16 October 2007

Health benefits of garlic unravelled

Agençe France-Presse
Alternative medicine has long touted the benefits of garlic, from its antibacterial and antifungal properties, to its positive cardiovascular effects. Now physiologists have figured out why it is so valuable.
Health benefits of garlic unravelled

Fresh or in pills: Now it seems garlic can ward off bad health as well as vampires. Credit: Wikipedia

CHICAGO: Alternative medicine has long touted the benefits of garlic, from its antibacterial and antifungal properties, to its positive cardiovascular effects. Now physiologists have figured out why it is so valuable.

A new study reveals that the pungent clove boosts the body’s own production of a compound which relaxes blood vessels, increases blood flow, and prevents blood clots and oxidative damage.

“This will help us standardise over-the-counter garlic supplements, and ensure they have the ingredients that produce the key compound,” said David Kraus, a physiologist at the University of Alabama in Birmingham, U.S., and lead author of the study reported in the Proceedings of the National Academy of Sciences journal.

Pieces of the puzzle

Much existing research into the pharmacological benefits of garlic has focused on the organic polysulphides that the clove is rich in – the best known of which is allicin.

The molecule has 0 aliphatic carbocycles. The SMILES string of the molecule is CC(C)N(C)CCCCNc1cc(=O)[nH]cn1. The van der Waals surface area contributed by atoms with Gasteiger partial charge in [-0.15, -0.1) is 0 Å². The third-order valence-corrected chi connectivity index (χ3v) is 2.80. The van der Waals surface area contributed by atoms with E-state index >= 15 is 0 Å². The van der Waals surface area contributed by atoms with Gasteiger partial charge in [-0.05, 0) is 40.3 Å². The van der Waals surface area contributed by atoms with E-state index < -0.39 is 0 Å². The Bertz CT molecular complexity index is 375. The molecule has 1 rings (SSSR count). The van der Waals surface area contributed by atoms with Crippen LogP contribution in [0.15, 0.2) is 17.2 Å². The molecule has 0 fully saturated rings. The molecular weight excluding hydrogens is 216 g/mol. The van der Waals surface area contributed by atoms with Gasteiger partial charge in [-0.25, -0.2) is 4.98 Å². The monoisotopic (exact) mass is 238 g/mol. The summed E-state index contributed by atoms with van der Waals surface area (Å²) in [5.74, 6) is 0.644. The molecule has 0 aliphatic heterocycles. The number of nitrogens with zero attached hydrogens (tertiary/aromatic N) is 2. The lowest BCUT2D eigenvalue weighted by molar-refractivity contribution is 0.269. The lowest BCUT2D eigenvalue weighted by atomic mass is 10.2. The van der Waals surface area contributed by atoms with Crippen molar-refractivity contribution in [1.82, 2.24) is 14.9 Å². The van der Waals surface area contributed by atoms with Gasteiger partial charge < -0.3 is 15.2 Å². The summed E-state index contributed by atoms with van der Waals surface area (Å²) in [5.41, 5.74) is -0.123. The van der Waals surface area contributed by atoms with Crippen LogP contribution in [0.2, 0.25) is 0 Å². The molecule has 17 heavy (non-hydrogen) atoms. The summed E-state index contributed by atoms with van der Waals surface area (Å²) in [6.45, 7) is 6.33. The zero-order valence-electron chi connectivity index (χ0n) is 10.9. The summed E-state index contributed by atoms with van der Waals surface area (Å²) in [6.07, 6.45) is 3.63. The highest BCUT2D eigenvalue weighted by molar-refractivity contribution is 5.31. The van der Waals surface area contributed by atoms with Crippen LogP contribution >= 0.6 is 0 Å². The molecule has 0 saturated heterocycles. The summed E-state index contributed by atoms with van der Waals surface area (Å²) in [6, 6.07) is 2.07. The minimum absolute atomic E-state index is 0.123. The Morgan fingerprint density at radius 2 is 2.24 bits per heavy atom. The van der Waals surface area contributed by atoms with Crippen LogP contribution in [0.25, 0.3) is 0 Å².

But the new study suggests that allicin and similar biologically active compounds are only a piece of the puzzle – and that it’s a chemical messenger that is produced when these compounds are metabolised which is really important.

In laboratory tests, Kraus’s team at the University of Alabama found that it was this chemical messenger – hydrogen sulphide (H2S), which is essential at low levels for cellular signalling – that appears to relax blood vessels, enhancing blood flow.

The researchers conducted a series of experiments, first extracting juice from supermarket garlic and adding minute amounts to red blood cells. The cells immediately began emitting H2S.

Additional experiments showed that the key chemical reaction took place mainly at the membrane of the red blood cells, although a fraction of H2S was also produced inside the cells.

Cardiovascular benefits

Furthermore, when the team added a section of rat aorta (an artery in the heart), to a solution containing organic polysulphides, it began to relax as it produced H2S.

The study may explain why some studies showed there were no cardiovascular benefits to be gained from taking garlic supplements while many others showed that such supplements could halt the progress of cardiovascular disease, the authors said.

“In addition, our results suggest that the capacity to produce H2S can be used to standardise garlic dietary supplements,” the authors wrote.

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